In study about the RCC - EOC history and situation, I've come across a couple things that don't make sense to me about the Romans in their claim.
1) The Ecumenical Councils and the Fathers were pretty clear about Rome having an honorary Petrine primacy, but the Councils also say that should anything happen to Rome, Constantinople assumes the "head," no? Since the Romans hold the Councils as valid and dogmatic, how do they then justify their claim as "the" Church? The logic seems, to me, to exclude the possibility of any church leaving and simultaneously being at all the true Church. Rome, being first in the described order, and Jerusalem, being last, are in opposite positions; if it were Jerusalem that broke communion, it would have a legitimate claim as the true Church, as "something" happened to all the rest of the churches, leaving Jerusalem as the "head" of the Church. That would be an interesting argument, as both sides would have entirely legitimate claims in that department (i.e. the rest of the Church could still claim it as Jerusalem's error and still claim Rome's honorary primacy - which Rome does now, but the arrogance in saying "Everybody is wrong but me!" is hard to swallow and the claim even harder to believe). Or let's say both Rome and Constantinople broke off together; according to the Councils, the churches in communion with Alexandria would then be automatically "The" Church. So it's set up in a manner that irrevocably excludes Rome from the true One, Holy, Catholic and Apostolic Church if it fails to take all the churches except Jerusalem with it. How is this dealt with by the Roman Catholics? Am I even understanding any of this correctly? How can Roman Catholics consistently rely on the pre-schism Petrine primacy when the councils they adhere to automatically exclude the possibility of Rome being valid in the case of schism?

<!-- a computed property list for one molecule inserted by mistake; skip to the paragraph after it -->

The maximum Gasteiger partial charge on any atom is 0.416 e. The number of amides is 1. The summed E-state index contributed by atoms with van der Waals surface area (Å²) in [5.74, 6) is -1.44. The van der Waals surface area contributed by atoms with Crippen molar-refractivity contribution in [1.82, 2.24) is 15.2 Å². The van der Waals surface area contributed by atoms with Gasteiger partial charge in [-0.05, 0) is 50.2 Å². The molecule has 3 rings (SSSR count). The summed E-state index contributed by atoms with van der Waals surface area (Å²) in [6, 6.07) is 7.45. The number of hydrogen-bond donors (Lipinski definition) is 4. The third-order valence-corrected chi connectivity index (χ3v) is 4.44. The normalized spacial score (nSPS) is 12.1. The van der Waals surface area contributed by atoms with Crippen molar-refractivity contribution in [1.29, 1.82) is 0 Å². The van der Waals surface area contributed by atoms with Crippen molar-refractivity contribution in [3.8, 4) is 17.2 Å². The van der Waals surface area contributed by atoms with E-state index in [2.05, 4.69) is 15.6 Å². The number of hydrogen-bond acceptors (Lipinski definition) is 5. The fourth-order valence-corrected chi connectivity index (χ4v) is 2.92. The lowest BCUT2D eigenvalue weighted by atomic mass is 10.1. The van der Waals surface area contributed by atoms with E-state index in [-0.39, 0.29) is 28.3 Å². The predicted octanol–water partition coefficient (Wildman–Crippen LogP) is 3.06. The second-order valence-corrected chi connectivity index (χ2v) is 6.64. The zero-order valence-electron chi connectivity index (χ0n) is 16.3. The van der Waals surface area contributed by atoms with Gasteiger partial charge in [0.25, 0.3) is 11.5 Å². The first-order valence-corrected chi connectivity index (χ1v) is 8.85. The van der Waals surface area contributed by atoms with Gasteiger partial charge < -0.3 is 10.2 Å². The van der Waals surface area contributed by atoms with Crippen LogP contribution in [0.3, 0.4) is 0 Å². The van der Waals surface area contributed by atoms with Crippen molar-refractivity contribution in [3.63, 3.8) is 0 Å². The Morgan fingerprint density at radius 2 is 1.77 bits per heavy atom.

2) My other question is Rome's apostolic succession and validity of the popes. If numbers of popes were anathematized by councils, and many, many popes were seriously evil, wicked and/or corrupt and anything but "apostolic" in behavior, how is the unbroken succession of popes from Peter justified? Can a man, put in his seat by one in a chain of men, some of whom were excommunicated by councils he adheres to, by a system of politics and not bishoprics, and who may be quoted as saying any number of apostasies like "This fable of Christ has been very profitable to us," rightly lend his seat to another man and claim the succession unbroken and apostolic? Or is "apostolic succession" an entirely mechanical principle, working through the ritual alone? Would anyone ordained or consecrated by, say, Arius be still valid, then, regardless of the heresy of the ordainer? Can a seat that's filled by election, by jurisdiction-less bishops at that, and subject to secular veto be considered apostolic in any case whatsoever?
3) On a smaller note, if a large part of the Vatican's historical claim to primacy really is based on "Peter and Paul died here," what did the Patriarch of Jerusalem have to say about that? The claim seems a little comical to me.
Thanks much in advance for the time,